Tuesday, 17 April 2012

Character Render

Below is my final character, created and textured looking at the front back and right views of him. I found creating him a great fun, I really enjoyed it as towards the end you gain a lot of satisfaction from creating and finishing a whole 3d model and this is definitely something I plan to do in my spare time over summer.

Although there were some faults creating this character as can be seen with the white eye peeking through his eyelid there. Also I found the stretching of the material was also a slight issue as it blurred the texture.

Final Character Turnaround

Below is the final character turnaround that I am going to use. As you can see I have shortened the arms somehwat as well as lowering them just so that they aren't quite upright and awkward and they are in a more natural pose.

Render and Greyscale

Looking at how Valve created the different classes within Team Fortress 2 and using a similar procedure, we were tasked with creating a render of our 3d character as well as a grey scale of the T-pose. Although this isn't strictly 3d work it is very important as it helps me get a feel of how my character is going to look and what kind of aesthetics to go for.

The render came out quite well I felt, although I discovered how awkward it can be to draw a guy who has gangly arms and legs, it can be quite hard to get them into a half descent pose. This guy just looks like he's doing a little jig.. Alas I gained a sense of how my character would move and react so I felt that this exercise was a very good one.

Above is the grey scale of my front T-pose and you might notice that it has changed somewhat from the original mafia T-pose. This is a slightly altered T-pose where the arms are longer to try and make the character seem more stylised to try and make him fit in better with a Team Fortress 2 art style. However I now feel that his arms are too long and that they should maybe be shortened in the next version of the T-pose.


So today in class we looked at lighting within 3ds max and how to best set lights up to present a 3D object. The standard lighting within 3ds max is quite good but a much better result can be obtained through using lights.

As you can see a variety of different lighting creations can be made. Using your own lighting also creates a much crisper 3d model, as shown by this teapot.

Wednesday, 14 March 2012

Unwrapping Revision

A while back we revisited the method of unwrapping a model so that it could then be textured which was really useful since as it turned out, we all had more or less completely forgotten how to do it.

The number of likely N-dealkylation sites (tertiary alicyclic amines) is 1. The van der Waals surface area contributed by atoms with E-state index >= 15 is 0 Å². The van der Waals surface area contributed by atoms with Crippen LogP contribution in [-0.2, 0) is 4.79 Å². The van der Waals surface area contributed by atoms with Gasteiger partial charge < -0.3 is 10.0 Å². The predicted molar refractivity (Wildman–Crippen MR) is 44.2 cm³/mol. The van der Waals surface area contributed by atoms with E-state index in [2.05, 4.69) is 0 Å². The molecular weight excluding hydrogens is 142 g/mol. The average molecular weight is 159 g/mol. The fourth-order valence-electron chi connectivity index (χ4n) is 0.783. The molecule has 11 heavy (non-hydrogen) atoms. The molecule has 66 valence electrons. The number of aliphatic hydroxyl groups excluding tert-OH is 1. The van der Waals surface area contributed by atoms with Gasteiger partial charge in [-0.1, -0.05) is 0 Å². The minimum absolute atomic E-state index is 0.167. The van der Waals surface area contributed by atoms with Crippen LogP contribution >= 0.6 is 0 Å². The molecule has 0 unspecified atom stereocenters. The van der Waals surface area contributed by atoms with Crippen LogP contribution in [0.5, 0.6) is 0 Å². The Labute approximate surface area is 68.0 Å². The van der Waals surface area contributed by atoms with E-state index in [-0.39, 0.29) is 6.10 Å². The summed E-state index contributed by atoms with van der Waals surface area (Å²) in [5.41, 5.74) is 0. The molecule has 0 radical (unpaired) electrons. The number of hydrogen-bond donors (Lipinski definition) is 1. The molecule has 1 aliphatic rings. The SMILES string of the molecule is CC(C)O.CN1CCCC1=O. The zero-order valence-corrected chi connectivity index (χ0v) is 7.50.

For this task we were given a 3d model of an SAS soldier's head. In order to unwrap the seam tool to create seams along the areas that would need separating such as along the outside of the gas mask and along the edges of the different pipes along the mask.

After we had created our seams, all that was left was to pop the areas that were separated with the seams in the UV editor one by one so that they were positioned correctly and then scaled so that they were all the same scale.

Above is the render of the SAS head although it is a little untidy with areas not quite properly seperated, although this is easy to fix.

Wednesday, 22 February 2012

Ear Modelling

One of the hardest parts to model on a human head are the ears, as they are quite complexly shaped with dips and ridges that morph and blend together. However after quite a bit of experience modeling organic things like faces I felt I could accomplish this task. It was indeed very hard to model the ear and took roughly the same amount of time it would take for me to model the majority of a head, but thankfully our tutor and done an easy step by step method of modelling an ear which made things a lot easier.

I am very happy with the way that the ear turned out as it does look very organic, like an actual ear and I am very proud of the fact that I was able to model an ear as I can hardly draw one.

Face Modelling Continued again

Following some slight experimentation with alternative modelling methods and modelling different heads using different templates, with and without edge loops shown I then modelled another head, although this time round it was an old man with wrinkles and with one eyebrow raised above the other and so the edge loops with this head was going to be slightly different.

As you can see the edge loops around his left eyebrow have been raised to account for his quizzical expression on his face. I thought this head went very well, although the edge loops seemed to get lost around the mouth and the poly count sharply increases here and there as well which makes the model look a little odd, but other than that I thought it went very well.